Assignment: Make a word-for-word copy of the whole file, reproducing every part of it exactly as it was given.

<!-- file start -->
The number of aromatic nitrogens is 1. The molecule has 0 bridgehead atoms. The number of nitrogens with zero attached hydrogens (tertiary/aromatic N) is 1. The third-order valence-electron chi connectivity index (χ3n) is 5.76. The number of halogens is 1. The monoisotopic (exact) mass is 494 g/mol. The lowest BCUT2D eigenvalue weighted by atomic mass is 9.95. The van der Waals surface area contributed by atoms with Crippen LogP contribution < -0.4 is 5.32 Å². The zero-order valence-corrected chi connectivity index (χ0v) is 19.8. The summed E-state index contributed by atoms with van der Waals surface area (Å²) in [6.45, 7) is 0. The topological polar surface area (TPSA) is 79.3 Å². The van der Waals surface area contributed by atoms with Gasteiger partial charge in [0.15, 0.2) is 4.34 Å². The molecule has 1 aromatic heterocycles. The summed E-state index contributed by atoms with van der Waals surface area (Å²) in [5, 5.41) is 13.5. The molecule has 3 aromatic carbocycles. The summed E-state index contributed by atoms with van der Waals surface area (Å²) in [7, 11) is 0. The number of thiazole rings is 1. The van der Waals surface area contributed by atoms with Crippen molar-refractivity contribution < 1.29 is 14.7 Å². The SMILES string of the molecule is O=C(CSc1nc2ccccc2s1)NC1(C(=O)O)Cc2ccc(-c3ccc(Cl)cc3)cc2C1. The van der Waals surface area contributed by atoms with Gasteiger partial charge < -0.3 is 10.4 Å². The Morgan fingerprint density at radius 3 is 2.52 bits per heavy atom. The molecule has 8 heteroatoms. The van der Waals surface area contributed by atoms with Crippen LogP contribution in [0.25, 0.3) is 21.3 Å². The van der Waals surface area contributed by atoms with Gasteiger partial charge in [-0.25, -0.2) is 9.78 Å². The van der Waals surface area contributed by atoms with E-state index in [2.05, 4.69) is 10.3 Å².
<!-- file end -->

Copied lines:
The number of aromatic nitrogens is 1. The molecule has 0 bridgehead atoms. The number of nitrogens with zero attached hydrogens (tertiary/aromatic N) is 1. The third-order valence-electron chi connectivity index (χ3n) is 5.76. The number of halogens is 1. The monoisotopic (exact) mass is 494 g/mol. The lowest BCUT2D eigenvalue weighted by atomic mass is 9.95. The van der Waals surface area contributed by atoms with Crippen LogP contribution < -0.4 is 5.32 Å². The zero-order valence-corrected chi connectivity index (χ0v) is 19.8. The summed E-state index contributed by atoms with van der Waals surface area (Å²) in [6.45, 7) is 0. The topological polar surface area (TPSA) is 79.3 Å². The van der Waals surface area contributed by atoms with Gasteiger partial charge in [0.15, 0.2) is 4.34 Å². The molecule has 1 aromatic heterocycles. The summed E-state index contributed by atoms with van der Waals surface area (Å²) in [5, 5.41) is 13.5. The molecule has 3 aromatic carbocycles. The summed E-state index contributed by atoms with van der Waals surface area (Å²) in [7, 11) is 0. The number of thiazole rings is 1. The van der Waals surface area contributed by atoms with Crippen molar-refractivity contribution < 1.29 is 14.7 Å². The SMILES string of the molecule is O=C(CSc1nc2ccccc2s1)NC1(C(=O)O)Cc2ccc(-c3ccc(Cl)cc3)cc2C1. The van der Waals surface area contributed by atoms with Gasteiger partial charge < -0.3 is 10.4 Å². The Morgan fingerprint density at radius 3 is 2.52 bits per heavy atom. The molecule has 8 heteroatoms. The van der Waals surface area contributed by atoms with Crippen LogP contribution in [0.25, 0.3) is 21.3 Å². The van der Waals surface area contributed by atoms with Gasteiger partial charge in [-0.25, -0.2) is 9.78 Å². The van der Waals surface area contributed by atoms with E-state index in [2.05, 4.69) is 10.3 Å².